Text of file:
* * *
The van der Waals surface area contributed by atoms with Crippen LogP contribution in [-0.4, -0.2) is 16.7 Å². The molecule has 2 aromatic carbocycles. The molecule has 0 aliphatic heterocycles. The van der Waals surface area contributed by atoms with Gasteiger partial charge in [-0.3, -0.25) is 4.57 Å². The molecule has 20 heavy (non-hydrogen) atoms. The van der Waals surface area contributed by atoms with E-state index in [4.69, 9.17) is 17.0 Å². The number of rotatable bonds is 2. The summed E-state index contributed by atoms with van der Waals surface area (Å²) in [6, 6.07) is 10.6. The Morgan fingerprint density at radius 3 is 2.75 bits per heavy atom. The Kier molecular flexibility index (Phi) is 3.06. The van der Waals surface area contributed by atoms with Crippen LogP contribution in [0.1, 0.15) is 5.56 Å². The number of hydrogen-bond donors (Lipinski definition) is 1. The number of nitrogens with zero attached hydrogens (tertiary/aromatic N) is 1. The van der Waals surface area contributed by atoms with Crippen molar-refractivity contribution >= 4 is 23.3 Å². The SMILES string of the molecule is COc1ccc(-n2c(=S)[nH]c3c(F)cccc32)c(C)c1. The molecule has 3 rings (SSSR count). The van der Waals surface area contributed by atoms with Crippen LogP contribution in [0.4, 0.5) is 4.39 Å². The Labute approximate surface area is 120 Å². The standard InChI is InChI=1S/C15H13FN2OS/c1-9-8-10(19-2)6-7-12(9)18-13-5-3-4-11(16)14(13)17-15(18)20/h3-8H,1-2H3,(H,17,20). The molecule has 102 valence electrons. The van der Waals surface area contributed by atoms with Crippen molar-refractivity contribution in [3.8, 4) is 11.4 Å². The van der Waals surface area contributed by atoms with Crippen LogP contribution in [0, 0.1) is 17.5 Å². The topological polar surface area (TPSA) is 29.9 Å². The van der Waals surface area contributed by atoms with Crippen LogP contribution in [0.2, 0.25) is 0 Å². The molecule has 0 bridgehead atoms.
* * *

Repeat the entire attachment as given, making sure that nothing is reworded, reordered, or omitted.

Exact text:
The van der Waals surface area contributed by atoms with Crippen LogP contribution in [-0.4, -0.2) is 16.7 Å². The molecule has 2 aromatic carbocycles. The molecule has 0 aliphatic heterocycles. The van der Waals surface area contributed by atoms with Gasteiger partial charge in [-0.3, -0.25) is 4.57 Å². The molecule has 20 heavy (non-hydrogen) atoms. The van der Waals surface area contributed by atoms with E-state index in [4.69, 9.17) is 17.0 Å². The number of rotatable bonds is 2. The summed E-state index contributed by atoms with van der Waals surface area (Å²) in [6, 6.07) is 10.6. The Morgan fingerprint density at radius 3 is 2.75 bits per heavy atom. The Kier molecular flexibility index (Phi) is 3.06. The van der Waals surface area contributed by atoms with Crippen LogP contribution in [0.1, 0.15) is 5.56 Å². The number of hydrogen-bond donors (Lipinski definition) is 1. The number of nitrogens with zero attached hydrogens (tertiary/aromatic N) is 1. The van der Waals surface area contributed by atoms with Crippen molar-refractivity contribution >= 4 is 23.3 Å². The SMILES string of the molecule is COc1ccc(-n2c(=S)[nH]c3c(F)cccc32)c(C)c1. The molecule has 3 rings (SSSR count). The van der Waals surface area contributed by atoms with Crippen LogP contribution in [0.4, 0.5) is 4.39 Å². The Labute approximate surface area is 120 Å². The standard InChI is InChI=1S/C15H13FN2OS/c1-9-8-10(19-2)6-7-12(9)18-13-5-3-4-11(16)14(13)17-15(18)20/h3-8H,1-2H3,(H,17,20). The molecule has 102 valence electrons. The van der Waals surface area contributed by atoms with Crippen molar-refractivity contribution in [3.8, 4) is 11.4 Å². The van der Waals surface area contributed by atoms with Crippen LogP contribution in [0, 0.1) is 17.5 Å². The topological polar surface area (TPSA) is 29.9 Å². The van der Waals surface area contributed by atoms with Crippen LogP contribution in [0.2, 0.25) is 0 Å². The molecule has 0 bridgehead atoms.